|Haryo Santoso||Doctoral Program of Environmental Science, Diponegoro University , Jl. Imam Bardjo 5, Semarang 50241|
|Sudharto Hadi||Faculty of Social and Political Science, Diponegoro University, Semarang|
|Purwanto||Chemical Engineering Department, Faculty of Engineering, Diponegoro University|
Forest destruction in Indonesia has become a very serious problem and global concern. Eco-labels aim to combat illegal logging, illegal trading, and forest conversion. Eco-labeling in the furniture industry is slower in Indonesia than in competing countries such as China and Vietnam, where China has reached more than 1000 Chain of Custody (CoC) certification industrial units and Vietnam 238 units, while Indonesia has achieved only 78 units. But eco-labeling is perceived as a pressure on the international trade of the furniture industry. This study examines how the furniture industry in Central Java and Yogyakarta understands eco-labeling and what efforts the industry is making. Eco-labeling has a positive impact on the industrial environment and sustainable forestry, and it increases credibility/corporate image, market share, and profit. But not all buyers demand eco-labeling, so some companies deal with eco-labeling either by applying for certification or by looking for buyers that do not require the eco-label. Buyers who do not require the eco-label result in companies having less motivation to seek CoC certification. Other views about eco-labeling in the industry are also counterproductive, producing further obstacles to eco-label certification. Eco-labeling is often understood as unfair competition from developed countries, implemented as a barrier to entry into trade, and as inconsistent with The General Agreement on Tariffs and Trade (GATT)/The World Trade Organization (WTO). Eco-labeling is often considered a new form of colonialism rather than an instrument of environmental management.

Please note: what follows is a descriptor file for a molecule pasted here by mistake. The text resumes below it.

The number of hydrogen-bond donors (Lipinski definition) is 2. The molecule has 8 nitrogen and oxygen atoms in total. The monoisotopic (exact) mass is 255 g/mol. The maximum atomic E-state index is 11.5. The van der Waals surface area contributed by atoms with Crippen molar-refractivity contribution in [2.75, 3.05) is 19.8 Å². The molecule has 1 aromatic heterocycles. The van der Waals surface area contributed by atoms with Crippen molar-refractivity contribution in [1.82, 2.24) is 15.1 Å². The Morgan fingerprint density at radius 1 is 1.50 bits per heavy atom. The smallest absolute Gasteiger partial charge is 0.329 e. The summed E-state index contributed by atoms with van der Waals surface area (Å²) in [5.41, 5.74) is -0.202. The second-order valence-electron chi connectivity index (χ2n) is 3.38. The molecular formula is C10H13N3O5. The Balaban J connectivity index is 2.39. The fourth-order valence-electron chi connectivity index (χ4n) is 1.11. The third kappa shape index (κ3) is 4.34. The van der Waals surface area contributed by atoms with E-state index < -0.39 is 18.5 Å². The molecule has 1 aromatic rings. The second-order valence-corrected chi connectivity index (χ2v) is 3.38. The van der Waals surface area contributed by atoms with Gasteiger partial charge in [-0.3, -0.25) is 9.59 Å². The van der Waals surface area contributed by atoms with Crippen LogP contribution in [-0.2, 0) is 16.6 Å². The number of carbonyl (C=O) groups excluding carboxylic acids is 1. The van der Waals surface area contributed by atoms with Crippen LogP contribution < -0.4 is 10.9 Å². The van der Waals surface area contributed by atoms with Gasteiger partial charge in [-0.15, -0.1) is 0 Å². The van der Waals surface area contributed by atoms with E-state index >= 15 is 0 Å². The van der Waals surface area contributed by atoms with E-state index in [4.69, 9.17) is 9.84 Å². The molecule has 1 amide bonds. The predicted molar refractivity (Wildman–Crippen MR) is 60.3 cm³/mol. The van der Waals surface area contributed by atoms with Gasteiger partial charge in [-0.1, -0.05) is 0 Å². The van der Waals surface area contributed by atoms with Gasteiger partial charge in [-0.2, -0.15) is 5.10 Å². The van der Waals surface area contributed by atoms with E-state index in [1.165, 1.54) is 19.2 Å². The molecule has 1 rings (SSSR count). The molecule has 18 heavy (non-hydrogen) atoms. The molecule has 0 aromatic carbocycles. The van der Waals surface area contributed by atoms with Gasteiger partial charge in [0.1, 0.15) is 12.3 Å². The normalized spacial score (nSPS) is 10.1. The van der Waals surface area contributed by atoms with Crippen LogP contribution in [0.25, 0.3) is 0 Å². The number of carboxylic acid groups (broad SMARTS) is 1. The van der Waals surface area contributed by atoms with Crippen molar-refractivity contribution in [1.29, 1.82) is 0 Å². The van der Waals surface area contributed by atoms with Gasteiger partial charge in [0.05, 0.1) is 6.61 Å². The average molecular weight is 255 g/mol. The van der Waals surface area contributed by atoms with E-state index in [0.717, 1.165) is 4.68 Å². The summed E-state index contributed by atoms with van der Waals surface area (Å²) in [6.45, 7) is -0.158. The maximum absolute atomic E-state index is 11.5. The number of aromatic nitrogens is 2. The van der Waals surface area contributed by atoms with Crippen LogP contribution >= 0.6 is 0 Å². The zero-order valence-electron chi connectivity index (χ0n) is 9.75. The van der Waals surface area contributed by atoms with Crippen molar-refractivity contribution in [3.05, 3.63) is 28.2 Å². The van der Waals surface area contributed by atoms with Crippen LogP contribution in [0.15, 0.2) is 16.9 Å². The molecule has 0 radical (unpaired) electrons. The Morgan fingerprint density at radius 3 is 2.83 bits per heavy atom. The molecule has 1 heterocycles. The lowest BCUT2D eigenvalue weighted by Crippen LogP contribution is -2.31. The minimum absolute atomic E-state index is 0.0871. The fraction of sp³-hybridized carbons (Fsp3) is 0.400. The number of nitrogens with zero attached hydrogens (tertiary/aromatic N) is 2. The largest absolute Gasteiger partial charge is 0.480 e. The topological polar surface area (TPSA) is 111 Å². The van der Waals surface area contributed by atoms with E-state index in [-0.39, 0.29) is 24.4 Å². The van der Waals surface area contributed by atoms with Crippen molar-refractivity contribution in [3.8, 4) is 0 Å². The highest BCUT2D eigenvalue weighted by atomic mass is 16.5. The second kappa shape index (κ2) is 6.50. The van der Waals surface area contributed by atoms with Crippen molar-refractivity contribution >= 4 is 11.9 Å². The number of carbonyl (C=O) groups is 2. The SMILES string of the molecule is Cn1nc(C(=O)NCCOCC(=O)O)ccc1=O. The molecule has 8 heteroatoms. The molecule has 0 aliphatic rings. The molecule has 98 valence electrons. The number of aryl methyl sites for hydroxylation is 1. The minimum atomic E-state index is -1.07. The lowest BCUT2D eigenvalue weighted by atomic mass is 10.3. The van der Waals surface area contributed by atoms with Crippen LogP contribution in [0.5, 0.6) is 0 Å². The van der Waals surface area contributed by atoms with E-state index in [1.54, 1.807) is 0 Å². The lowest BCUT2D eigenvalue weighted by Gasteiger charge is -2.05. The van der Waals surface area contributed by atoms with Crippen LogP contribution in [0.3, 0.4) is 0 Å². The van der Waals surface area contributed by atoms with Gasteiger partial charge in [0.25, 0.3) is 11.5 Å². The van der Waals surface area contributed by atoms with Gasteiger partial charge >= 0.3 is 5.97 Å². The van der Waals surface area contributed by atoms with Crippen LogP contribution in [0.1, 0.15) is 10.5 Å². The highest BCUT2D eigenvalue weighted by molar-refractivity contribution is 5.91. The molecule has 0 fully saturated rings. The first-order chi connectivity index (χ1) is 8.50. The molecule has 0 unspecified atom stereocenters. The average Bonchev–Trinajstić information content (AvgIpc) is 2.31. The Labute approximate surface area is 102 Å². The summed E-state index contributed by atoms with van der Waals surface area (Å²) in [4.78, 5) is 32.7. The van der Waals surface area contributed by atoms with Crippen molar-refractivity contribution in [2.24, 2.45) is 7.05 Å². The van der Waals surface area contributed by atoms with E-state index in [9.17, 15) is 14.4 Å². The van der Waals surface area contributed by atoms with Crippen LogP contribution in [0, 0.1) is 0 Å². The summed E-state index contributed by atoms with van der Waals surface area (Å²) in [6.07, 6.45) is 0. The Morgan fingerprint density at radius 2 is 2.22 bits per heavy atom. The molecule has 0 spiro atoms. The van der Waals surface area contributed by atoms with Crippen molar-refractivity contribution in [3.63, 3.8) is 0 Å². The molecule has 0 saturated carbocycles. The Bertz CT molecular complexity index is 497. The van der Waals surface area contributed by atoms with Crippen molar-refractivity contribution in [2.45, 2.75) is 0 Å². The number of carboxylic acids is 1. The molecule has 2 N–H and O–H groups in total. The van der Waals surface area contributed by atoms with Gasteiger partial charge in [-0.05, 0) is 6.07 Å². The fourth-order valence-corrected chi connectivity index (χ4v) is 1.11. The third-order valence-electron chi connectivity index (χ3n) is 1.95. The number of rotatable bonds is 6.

CoC; Eco-label; Furniture; Sustainable forest